Population Served Adolescents Only (13-19 years) Homeless Children and Youth (0 - 19 years)
Program Short-term SuccessHelpDescription of short-term achievement(s) or improvement(s) that will result from this program. During FY 2015, Youth Transitioning to Adulthood Programming will be developed to serve clients in all existing YSOC programs more fully and for an extended amount of time; expand partnerships with colleges, universities, vocational schools, and other educational outlets; create collaborations with food industry professionals and entities to utilize the new Teaching Kitchen; build and enlist help from contacts to utilize the newly-equipped "Den" on-site workout facility for client employment training in the health, wellness, and fitness industries; and secure and expand donors, supporters, advocates, and awareness of the agency and its programs through the new programming approach.
Program Long-term SuccessHelpDescription of the ultimate change(s) that will result from this program. This may be far into the future or represent an ideal state. The Youth Transitioning to Adulthood Programming aims to help clients make the successful leap to self-sufficiency and living as a productive adult.
Program Success MonitoringHelpDescription of the tools used to measure or track program impact. Once built, the Youth Transitioning to Adulthood Programming will measure number of contacts made through this expansion; number, gender, age, ethnicity, and race of clients served and what material or financial assistance they received; as we as client and stakeholder satisfaction through periodically distributed surveys.
Examples of Program SuccessHelpSpecific examples of changes in behaviors or testimonies of changes that demonstrate program success.
Once underway, Youth Transitioning to Adulthood Programming will be able to measure success by the number of clients completing higher education, securing and retaining gainful employment, and living independently.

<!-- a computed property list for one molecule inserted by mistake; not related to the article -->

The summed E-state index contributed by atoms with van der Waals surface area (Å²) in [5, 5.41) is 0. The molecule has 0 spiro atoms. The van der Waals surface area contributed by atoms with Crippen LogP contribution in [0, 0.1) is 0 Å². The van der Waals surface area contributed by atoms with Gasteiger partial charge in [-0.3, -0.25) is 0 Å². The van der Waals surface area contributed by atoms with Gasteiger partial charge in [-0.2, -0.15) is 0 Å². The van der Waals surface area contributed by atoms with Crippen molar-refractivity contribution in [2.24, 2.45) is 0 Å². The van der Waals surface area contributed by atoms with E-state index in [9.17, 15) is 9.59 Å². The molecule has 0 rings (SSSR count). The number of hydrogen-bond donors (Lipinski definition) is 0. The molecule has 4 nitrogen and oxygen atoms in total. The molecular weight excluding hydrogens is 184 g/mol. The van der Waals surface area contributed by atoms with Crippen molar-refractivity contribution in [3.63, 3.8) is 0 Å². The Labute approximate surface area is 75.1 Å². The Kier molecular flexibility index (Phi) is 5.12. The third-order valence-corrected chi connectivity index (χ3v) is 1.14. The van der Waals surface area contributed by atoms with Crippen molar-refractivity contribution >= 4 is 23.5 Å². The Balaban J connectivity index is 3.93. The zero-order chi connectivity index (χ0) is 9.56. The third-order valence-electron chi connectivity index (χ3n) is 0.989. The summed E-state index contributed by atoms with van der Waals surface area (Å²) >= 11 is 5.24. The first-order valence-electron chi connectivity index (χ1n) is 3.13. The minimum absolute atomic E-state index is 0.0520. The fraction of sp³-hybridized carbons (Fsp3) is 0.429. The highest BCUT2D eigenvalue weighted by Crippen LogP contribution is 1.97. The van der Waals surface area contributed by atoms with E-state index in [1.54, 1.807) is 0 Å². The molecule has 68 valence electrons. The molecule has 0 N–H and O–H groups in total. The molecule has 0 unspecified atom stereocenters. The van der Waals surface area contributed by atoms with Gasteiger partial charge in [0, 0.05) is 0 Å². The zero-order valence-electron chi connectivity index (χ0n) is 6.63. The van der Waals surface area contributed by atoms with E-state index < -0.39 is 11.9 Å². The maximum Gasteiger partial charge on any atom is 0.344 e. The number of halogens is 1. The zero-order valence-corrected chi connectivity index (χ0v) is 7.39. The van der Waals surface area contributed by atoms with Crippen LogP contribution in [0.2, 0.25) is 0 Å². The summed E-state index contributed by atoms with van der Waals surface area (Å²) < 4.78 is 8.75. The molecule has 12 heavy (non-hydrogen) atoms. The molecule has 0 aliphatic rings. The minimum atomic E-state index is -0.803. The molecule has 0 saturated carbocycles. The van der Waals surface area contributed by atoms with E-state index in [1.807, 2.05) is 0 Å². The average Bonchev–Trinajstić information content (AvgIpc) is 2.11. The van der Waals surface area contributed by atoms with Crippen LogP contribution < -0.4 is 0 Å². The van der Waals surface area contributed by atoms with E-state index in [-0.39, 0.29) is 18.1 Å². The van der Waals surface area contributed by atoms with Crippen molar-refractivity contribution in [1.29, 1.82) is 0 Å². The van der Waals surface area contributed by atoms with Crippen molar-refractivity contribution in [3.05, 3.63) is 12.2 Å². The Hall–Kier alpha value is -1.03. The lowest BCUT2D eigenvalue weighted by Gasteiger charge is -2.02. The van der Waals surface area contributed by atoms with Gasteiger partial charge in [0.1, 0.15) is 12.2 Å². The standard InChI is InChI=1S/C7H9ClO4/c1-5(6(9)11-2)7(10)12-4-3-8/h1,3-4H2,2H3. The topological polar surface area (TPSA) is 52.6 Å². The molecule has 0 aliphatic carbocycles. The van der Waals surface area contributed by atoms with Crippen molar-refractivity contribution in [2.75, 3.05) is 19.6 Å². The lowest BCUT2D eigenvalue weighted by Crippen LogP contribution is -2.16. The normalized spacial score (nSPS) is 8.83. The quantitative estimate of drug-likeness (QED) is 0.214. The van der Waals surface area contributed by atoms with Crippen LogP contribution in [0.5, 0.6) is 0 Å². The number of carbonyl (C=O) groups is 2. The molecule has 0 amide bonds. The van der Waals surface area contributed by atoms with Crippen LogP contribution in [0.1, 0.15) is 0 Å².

So many of our clients are successful within the program parameters they participate in now (such as high school Valedictorians and college scholarship winners in SKIL), we believe we will have numerous success stories to share after they receive additional guidance and assistance through Youth Transitioning to Adulthood Programming.
CEO/Executive Director
CEO/Executive Director Kami Kuykendall
Start Date July 2015
Email kami.kuykendall@ysoc.org
Experience


Staff
Number of Full-time Staff 39
Number of Part-time Staff 9
Number of Contract Staff 6
Number of Volunteers 200
Staff Retention Rate 88
Are professional development opportunities provided? Yes
Does CEO/Executive Director have formal evaluations? Yes
Management reports to board? Yes
Staff Demographics - Ethnicity
African American/Black 27
Caucasian 14
Hispanic/Latino 5
Native American/American Indian 2
Staff Demographics - Gender
Male 16
Female 32
Organizational Plans
Fundraising Plan Yes
Policy against commission-based compensation for fundraising consultant Yes
Communication Plan Under Development
Strategic Plan Under Development
Number of Years Strategic Plan Considers 3
Date Strategic Plan Adopted Apr 2012
Management Succession Plan No
Organization Policies and Procedures Yes
Collaborations
Many relationships and volunteers help us Change Young Lives! We partner with numerous agencies including the Oklahoma Office of Juvenile Affairs, the Oklahoma Department of Mental Health and Substance Abuse Services, the Oklahoma County Social Services Department, the City of Oklahoma City, the Oklahoma City Police Department, and the Oklahoma City and Putnam City School Districts.